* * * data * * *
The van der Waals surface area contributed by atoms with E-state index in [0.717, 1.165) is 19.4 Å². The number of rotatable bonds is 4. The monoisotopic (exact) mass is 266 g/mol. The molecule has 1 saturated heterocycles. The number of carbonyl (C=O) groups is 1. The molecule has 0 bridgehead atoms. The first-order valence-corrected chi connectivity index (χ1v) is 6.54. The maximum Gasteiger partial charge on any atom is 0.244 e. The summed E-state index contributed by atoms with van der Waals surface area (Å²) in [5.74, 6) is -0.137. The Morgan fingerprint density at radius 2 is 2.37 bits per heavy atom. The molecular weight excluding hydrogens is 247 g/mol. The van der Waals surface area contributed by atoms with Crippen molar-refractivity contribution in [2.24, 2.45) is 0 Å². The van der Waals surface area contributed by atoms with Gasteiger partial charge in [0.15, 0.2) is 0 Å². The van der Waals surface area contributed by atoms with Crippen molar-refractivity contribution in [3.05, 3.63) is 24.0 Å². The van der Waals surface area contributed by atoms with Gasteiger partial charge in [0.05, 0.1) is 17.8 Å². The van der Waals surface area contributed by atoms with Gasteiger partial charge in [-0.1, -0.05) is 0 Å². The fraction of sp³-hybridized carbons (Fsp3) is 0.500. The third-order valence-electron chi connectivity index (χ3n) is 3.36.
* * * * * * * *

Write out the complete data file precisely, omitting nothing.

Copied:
The van der Waals surface area contributed by atoms with E-state index in [0.717, 1.165) is 19.4 Å². The number of rotatable bonds is 4. The monoisotopic (exact) mass is 266 g/mol. The molecule has 1 saturated heterocycles. The number of carbonyl (C=O) groups is 1. The molecule has 0 bridgehead atoms. The first-order valence-corrected chi connectivity index (χ1v) is 6.54. The maximum Gasteiger partial charge on any atom is 0.244 e. The summed E-state index contributed by atoms with van der Waals surface area (Å²) in [5.74, 6) is -0.137. The Morgan fingerprint density at radius 2 is 2.37 bits per heavy atom. The molecular weight excluding hydrogens is 247 g/mol. The van der Waals surface area contributed by atoms with Crippen molar-refractivity contribution in [2.24, 2.45) is 0 Å². The van der Waals surface area contributed by atoms with Gasteiger partial charge in [0.15, 0.2) is 0 Å². The van der Waals surface area contributed by atoms with Crippen molar-refractivity contribution in [3.05, 3.63) is 24.0 Å². The van der Waals surface area contributed by atoms with Gasteiger partial charge in [0.05, 0.1) is 17.8 Å². The van der Waals surface area contributed by atoms with Gasteiger partial charge in [-0.1, -0.05) is 0 Å². The fraction of sp³-hybridized carbons (Fsp3) is 0.500. The third-order valence-electron chi connectivity index (χ3n) is 3.36.